If context is King then contextualisation is ….?

Today I had the privilege of learning with and from other church leaders and planters about sharing God’s good news in different cultural contexts. Here are some notes and reflections.

Much of the discussion was based on the section on “contextualisation” in Tim Keller’s excellent  – book “Center Church.”[1] Keller says that “contextualisation is not – as is often argued – ‘giving people what they want to hear.’ Rather, it is giving people the Bible’s answers, which they may not want to hear, to questions about life that people in their particular time and place are asking, in language and forms they can comprehend and through appeals and arguments with force they can feel, even if they reject them.”[2]

I guess, put simpler you could say “when we proclaim the Gospel, we always do so in a context.” People live in historical, social and economic contexts.  One person likened this to goldfish swimming in a bowl of water.  The bowl of water is the context and whilst we may see it from the outside, the goldfish itself may not even be aware or perceive the context (water).

Keller talks about the importance of preaching in a relevant way. He refers to John Stott’s “Between Worlds” which talks about “building a bridge from the Scriptures to the contemporary world.”  Well, Stott’s point is helpful; we’ve all sat through dry, boring, theoretical lectures and thought “so what?”  However, with great caution, I want to challenge Stott’s analogy here (or at least how it could be heard).  The risk here is that we begin as preachers, teachers and evangelists to admire our great skill at bridge building.  We see Gospel proclamation as this great art of taking Scripture and making it relevant  We talk about bringing God’s Word to life.  We think of application as being us taking the theory of what Scripture says and means and determining what people should do about it.  But Scripture is already relevant.  Now of course it is written in specific contexts and the language, technology, fashions and some of the detailed issues may differ across the centuries but Scripture also has the great ability to speak across cultures.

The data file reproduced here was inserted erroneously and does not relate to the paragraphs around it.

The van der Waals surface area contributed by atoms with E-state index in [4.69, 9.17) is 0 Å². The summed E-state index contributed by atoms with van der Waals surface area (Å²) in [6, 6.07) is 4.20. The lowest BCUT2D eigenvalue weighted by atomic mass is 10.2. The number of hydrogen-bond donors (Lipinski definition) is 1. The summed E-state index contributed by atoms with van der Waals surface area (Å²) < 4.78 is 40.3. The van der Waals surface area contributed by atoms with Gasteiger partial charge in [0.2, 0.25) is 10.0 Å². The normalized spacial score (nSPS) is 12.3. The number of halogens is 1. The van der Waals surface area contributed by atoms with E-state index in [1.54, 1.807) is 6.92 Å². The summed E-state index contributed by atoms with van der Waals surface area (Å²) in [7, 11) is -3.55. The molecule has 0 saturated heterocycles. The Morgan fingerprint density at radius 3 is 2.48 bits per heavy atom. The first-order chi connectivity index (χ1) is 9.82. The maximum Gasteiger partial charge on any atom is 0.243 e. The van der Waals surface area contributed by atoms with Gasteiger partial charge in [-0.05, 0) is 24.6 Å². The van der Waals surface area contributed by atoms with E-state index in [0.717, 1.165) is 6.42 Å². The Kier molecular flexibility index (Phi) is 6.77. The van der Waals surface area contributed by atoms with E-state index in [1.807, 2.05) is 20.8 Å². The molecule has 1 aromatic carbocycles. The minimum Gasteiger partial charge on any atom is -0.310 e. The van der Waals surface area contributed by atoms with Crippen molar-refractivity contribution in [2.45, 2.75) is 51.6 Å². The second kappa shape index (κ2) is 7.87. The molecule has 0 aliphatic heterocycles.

Let me give two examples.  First of all, two weeks ago, I was preaching at our Spanish speakin congregation, Nueva Vida (with the help of a translator). We turned to Titus 1 and right at the start, I said that the pastoral letters were written by Paul to young leaders of young churches.  Immediately we could see the relevance to a new congregation with emerging leaders.  Secondly, our Home Group has been working through 1 Corinthians.  We’ve learnt about rivalry, self-importance, sexual sin etc.  At times we have felt as though Paul could so easily have been writing about 21st Century Birmingham and Sandwell.

It’s not that we have to build a bridge from Scripture to the world to make Scripture relevant to our culture. Rather, we invite people to come with us to Scripture and discover that it already is relevant.  Now that actually makes those irrelevant sermons even worse.  It’s not that the preacher has failed to make something relevant that was not yet relevant.  Rather, it’s that he has taken something that was relevant, clear and powerful and made it irrelevant and confusing.

One of the things Keller talks about is being able to “affirm the beleifs of a culture wherever it can be done with integrity.”[3] He identifies two types of belief.